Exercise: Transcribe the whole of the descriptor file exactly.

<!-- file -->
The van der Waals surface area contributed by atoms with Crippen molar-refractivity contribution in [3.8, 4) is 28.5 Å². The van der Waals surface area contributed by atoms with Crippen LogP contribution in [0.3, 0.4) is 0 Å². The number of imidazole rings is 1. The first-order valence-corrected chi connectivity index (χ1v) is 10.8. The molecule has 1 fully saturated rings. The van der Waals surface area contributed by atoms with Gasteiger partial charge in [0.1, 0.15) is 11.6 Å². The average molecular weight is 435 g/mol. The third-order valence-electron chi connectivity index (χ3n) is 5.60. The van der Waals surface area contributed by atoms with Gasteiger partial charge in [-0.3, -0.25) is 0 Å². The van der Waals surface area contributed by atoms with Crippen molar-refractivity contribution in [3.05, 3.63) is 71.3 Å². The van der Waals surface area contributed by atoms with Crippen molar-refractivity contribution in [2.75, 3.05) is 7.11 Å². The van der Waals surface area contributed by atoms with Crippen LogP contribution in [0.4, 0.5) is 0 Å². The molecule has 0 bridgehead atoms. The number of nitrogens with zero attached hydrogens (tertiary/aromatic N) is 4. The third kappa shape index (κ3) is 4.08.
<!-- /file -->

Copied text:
The van der Waals surface area contributed by atoms with Crippen molar-refractivity contribution in [3.8, 4) is 28.5 Å². The van der Waals surface area contributed by atoms with Crippen LogP contribution in [0.3, 0.4) is 0 Å². The number of imidazole rings is 1. The first-order valence-corrected chi connectivity index (χ1v) is 10.8. The molecule has 1 fully saturated rings. The van der Waals surface area contributed by atoms with Gasteiger partial charge in [0.1, 0.15) is 11.6 Å². The average molecular weight is 435 g/mol. The third-order valence-electron chi connectivity index (χ3n) is 5.60. The van der Waals surface area contributed by atoms with Gasteiger partial charge in [-0.3, -0.25) is 0 Å². The van der Waals surface area contributed by atoms with Crippen molar-refractivity contribution in [3.05, 3.63) is 71.3 Å². The van der Waals surface area contributed by atoms with Crippen molar-refractivity contribution in [2.75, 3.05) is 7.11 Å². The van der Waals surface area contributed by atoms with Crippen LogP contribution in [0.4, 0.5) is 0 Å². The molecule has 0 bridgehead atoms. The number of nitrogens with zero attached hydrogens (tertiary/aromatic N) is 4. The third kappa shape index (κ3) is 4.08.